Sunday, August 5, 2012

The Price of Peaches... or... Quid Pro Quo...

(This blog is dedicated to Verlyn Klinkenborg, distinguished member of the New York Times editorial board, a Princeton Ph.D., who lives on his farm in upstate New York and writes literary meditations on rural farm life.)

Here I sit, relaxed, gazing at amber waves of grain under spacious skies…

Just kidding! I've been spending too much time with Nelson DeMille's John Corey and have picked up his bad habits!!

I'm actually chained to my non-functioning A.C. in sweltering Manhotten... while Con Ed plays games with our electricity!

But back to my bucolic VK mode… today I paid $3 bucks for 5 measly peaches! And one was already rotten by the time I got it home!

I sat on the kitchen floor and recalled another time of peaches in my life… from a plantation near Augusta, Georgia.

I was visiting the Episcopalian St. Helena sisters in Augusta and promised to help them raise funds. The next night, at dinner with the family of one of my Sewanee students, at their enormous peach plantation near Augusta, the student's father offered to donate" some" of their produce to the good sisters, being a good Episcopalian that he was.

The next day a truck pulled up at the convent with tons - yes, tons - of Georgia's finest! All hands sprang on deck. You never saw so many peaches in your life!!!

The good ladies fed every hungry mouth for miles around from that bounteous truck load. As well as filled every can and jar and pan they could find!

If I'd weighed all that fruit at my local NYC market they'd have cost, I'm sure, tons of dollars! But nothing like 5 for three $$$.

The next day I had an appointment with the manager of a big, fine department store in town. Before I met with the big guy I did some shopping on my own – a lovely evening gown, a pink raincoat and a pair of heels.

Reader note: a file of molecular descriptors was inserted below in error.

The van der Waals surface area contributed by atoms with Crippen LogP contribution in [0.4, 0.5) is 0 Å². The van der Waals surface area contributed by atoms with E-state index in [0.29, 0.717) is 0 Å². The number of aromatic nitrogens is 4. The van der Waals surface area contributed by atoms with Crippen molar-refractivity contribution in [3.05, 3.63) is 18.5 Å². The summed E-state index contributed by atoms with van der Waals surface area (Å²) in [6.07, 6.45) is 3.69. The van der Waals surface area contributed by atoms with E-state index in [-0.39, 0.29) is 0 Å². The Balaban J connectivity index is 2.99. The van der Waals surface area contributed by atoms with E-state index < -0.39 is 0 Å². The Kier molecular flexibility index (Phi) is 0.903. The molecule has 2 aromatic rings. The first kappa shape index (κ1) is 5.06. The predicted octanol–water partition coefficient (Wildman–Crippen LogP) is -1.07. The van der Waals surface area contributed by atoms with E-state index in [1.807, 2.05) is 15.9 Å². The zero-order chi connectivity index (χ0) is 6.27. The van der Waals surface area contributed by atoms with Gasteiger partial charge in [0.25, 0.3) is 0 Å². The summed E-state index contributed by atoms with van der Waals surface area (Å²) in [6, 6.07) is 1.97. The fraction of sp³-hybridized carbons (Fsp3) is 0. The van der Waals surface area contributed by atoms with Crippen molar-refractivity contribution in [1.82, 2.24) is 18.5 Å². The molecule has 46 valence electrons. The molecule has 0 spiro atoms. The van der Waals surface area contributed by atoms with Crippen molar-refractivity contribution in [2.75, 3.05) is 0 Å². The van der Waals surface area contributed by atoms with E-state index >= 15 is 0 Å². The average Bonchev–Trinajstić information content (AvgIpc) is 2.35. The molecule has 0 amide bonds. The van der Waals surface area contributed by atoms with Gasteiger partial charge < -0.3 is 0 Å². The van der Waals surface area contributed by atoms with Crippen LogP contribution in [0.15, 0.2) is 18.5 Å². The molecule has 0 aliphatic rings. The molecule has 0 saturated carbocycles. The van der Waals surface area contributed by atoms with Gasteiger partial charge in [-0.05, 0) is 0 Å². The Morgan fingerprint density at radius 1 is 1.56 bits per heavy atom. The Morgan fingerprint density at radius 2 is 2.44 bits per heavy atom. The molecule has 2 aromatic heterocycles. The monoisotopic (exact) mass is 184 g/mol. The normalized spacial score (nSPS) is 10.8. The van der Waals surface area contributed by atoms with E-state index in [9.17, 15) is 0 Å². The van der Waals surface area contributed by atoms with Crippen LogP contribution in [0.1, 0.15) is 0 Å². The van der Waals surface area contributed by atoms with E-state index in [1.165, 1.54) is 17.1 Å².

Then I went to my meeting. After several minutes of pleasant conversation he handed me a sealed envelope.

"My contribution to the dear sisters," he said, ever the charming southern gentleman.

When I gave the envelope proudly to the head nun, I imagined vast sums. After all, it was bigtime philanthropy! It was the finest store in town!

She showed me the check. It was the EXACT amount I'd spent that day at the man's store!

You want to talk about the meaning of Quid Pro Quo?????

T. J. Straw


  1. By the way, folks, be sure to stop by Jungle Reds today and welcome their new blogger, Kaye Barley from North Carolina!!!!tjs

  2. T-
    You're a Georgia peach, I swear!

  3. I don't know which I want to respond to the most; the generosity of the farmer and the ungraciousness of large business. Or, peaches!!! Lordy, I miss peaches. I've developed an allergy to fruit with stones and how I miss that sweet summer juicy taste of a peaches. I loved the fuzzy peel brushing across my mouth, juice dripping down my chin and there is nothing like the scent of a that fruit when the meat is exposed to the summer heat!!! My mouth fills with a deep sense of remorse when I think about peaches.

    1. Margaret, I have the same enthusiasm for peaches and the same allergy. Try these: Always peal the peach. I can eat the stone fruits if the are cooked. Peach cobbler. YUM!! OR try my Grandfather Gennaro's favorite summer dessert. Peal the peach and cut it up into a half a glass of wine. Eat the fruit with a fork and then drink the wine mixed with peach juice. It will make you feel better!

  4. Annamaria, your Grandfather Gennaro had the right idea!!! I could do that dessert!!! I can eat cooked peaches and other such fruit. Yes, this did make me feel better. Thanks!!

  5. Oh you people who have great recipes!!!!! I will try the one with the wine... I love peaches - can eat them by the truck load ... not like my distaste of cabbages ( which you'll read in my Aug. 26 blog on Our Weirdest Jobs...) tjs